If Your Partner Doesn't Like Cuddling After Sex & You Do, Here's How To Talk To Them About It
Verbal affirmations are incredibly important to me. I once told this to a (now ex) partner over eggs at an old-people diner, and I was told in return that I was "regressive" for wanting to be complimented (puke). It's not always easy to express your needs: emotional, physical, and especially sexual. If your partner doesn’t like cuddling after sex and non-sexual physical touch after sex is important to you, it can feel impossible to talk about it. Like asking for more verbal affirmations, asking your partner to engage in more non-sexual physical touch can be a process. Yet you never need to feel bad for advocating for yourself within your relationship.
"We are always allowed to ask for what we need and discuss needs with our partners — ours and theirs. What we are not allowed to do is force, coerce, or demand," Relationship and Wellbeing Coach Shula Melamed MA, MPH says. "We need to start evaluating when our needs are not being considered or there isn't even a space for conversation about them. All parties should feel safe, comfortable, acknowledged and stimulated."
It's totally natural to want to cuddle after sex. It's also natural to want your own space after being intimate. Melamed attests that the best way to share our needs it to be direct.
"Ask for it! For some reason we think that our partner should just know what we need, crave, desire and if they don't there is something wrong or you are not being understood," Melamed says. "This is a recipe for disappointment, disaster and unnecessary fighting. Being open and honest about what we need might initially feel strange but when you do you are setting yourself and your partner up for success."
If you're afraid that your partner will think you're being too "needy," it's important to remember: Humans have needs. Your comfort, safety, and wellbeing are the most important thing in any relationship. If there is something you need more of, like cuddling or spooning after sex, it's OK to directly ask for it and to share how important post-sex spooning is to you.
2Restate The Good Stuff
If you know your partner, like, really hates cuddling, it can feel even more difficult to ask for some snuggle time. Figuring out how much cuddling feels right can take some back and forth, but knowing how to initiate the conversation can help.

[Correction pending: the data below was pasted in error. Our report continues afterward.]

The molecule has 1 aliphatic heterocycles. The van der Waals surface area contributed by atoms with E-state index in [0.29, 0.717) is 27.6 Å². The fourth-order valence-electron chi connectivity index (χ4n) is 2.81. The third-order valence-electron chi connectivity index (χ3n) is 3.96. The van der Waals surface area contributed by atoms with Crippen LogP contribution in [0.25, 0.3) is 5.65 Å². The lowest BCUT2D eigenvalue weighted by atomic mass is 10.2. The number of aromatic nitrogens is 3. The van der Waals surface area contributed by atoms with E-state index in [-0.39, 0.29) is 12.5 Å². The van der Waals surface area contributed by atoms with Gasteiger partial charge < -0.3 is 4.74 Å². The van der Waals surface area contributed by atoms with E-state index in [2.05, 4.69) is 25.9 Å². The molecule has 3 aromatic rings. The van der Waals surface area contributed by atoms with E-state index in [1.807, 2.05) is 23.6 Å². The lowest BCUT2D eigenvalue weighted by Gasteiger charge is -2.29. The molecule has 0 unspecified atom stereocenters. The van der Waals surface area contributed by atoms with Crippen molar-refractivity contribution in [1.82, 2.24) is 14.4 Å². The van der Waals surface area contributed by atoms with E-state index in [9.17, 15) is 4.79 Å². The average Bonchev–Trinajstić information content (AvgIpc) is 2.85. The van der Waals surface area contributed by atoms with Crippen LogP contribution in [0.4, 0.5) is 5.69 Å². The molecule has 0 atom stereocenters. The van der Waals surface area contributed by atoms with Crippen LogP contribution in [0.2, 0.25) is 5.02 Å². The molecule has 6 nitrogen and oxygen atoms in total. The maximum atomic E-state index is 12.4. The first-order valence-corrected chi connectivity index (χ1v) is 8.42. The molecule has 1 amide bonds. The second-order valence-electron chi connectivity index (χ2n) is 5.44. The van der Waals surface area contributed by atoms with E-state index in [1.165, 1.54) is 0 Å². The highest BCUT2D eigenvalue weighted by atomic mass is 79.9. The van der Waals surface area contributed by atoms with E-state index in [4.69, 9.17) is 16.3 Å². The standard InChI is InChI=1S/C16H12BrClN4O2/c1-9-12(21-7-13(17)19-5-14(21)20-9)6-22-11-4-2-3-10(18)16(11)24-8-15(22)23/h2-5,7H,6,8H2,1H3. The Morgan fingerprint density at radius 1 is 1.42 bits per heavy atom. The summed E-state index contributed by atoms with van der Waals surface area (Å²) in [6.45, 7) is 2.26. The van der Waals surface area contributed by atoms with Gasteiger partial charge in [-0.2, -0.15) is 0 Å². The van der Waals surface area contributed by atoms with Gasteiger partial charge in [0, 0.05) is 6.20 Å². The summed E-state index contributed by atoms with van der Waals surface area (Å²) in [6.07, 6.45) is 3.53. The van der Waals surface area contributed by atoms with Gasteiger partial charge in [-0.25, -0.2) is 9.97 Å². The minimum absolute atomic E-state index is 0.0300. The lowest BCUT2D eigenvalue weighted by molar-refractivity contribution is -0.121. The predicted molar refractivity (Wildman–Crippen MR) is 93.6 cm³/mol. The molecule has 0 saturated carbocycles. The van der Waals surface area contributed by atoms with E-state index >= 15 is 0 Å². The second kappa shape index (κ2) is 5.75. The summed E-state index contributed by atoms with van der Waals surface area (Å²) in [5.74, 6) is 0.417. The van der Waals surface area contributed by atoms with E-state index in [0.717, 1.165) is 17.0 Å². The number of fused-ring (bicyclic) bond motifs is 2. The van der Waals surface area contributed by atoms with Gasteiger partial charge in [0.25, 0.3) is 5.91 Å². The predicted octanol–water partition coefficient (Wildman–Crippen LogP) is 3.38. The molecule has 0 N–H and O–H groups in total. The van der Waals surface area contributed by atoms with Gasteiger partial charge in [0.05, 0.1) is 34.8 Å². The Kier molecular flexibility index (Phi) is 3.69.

"Set up the request by first telling them what is so good about the sex and how cuddling for a little bit after would be such a great addition to the entire experience," Melamed says. "Don't set it up in a way that you are accusing them of having deficits, being uncaring or should know what you would like to experience after sex."
Starting the conversation with verbal affirmations (wink) or even sexy talk, can make your partner feel valued when you bring up your needs. If your partner isn't the cuddly type, try addressing cuddling as a sexy and fun addition to your already banging sex life — not as something that is lacking.
3See where they're coming from.
If you've tried to cuddle in the past and your boo hasn't seemed into it, try talking to them about where they're at. There may be a reason they don't like to cuddle after having sex.
"If they don't love cuddling after see if there is a reason for it such as they get too hot and they need their body temperature to go down," Melamed says. "Some people might need a minute. Don't think that it will never happen or that you can't make the first move."
If your partner needs some personal space after sex, think of ways you can incorporate cuddling after some cool down time. If your partner gets too hot after sex, maybe suggest taking a cold shower together, or eating ice cream in bed. As long as consent and communication are key players, you can totally make the first move.
If your partner hates cuddling, and you feel you need more non-sexual touch after sex, it's OK to be direct and ask for it. When setting up the convo, reaffirming your partner and complimenting the sex that you're already having can be a productive way to start to reach a compromise. It's important to remember: Having needs does not make you "needy," nor does advocating for yourself. You're strong, smart, and resilient. If it feels good to get your snug on after you get it on — you're allowed to say so.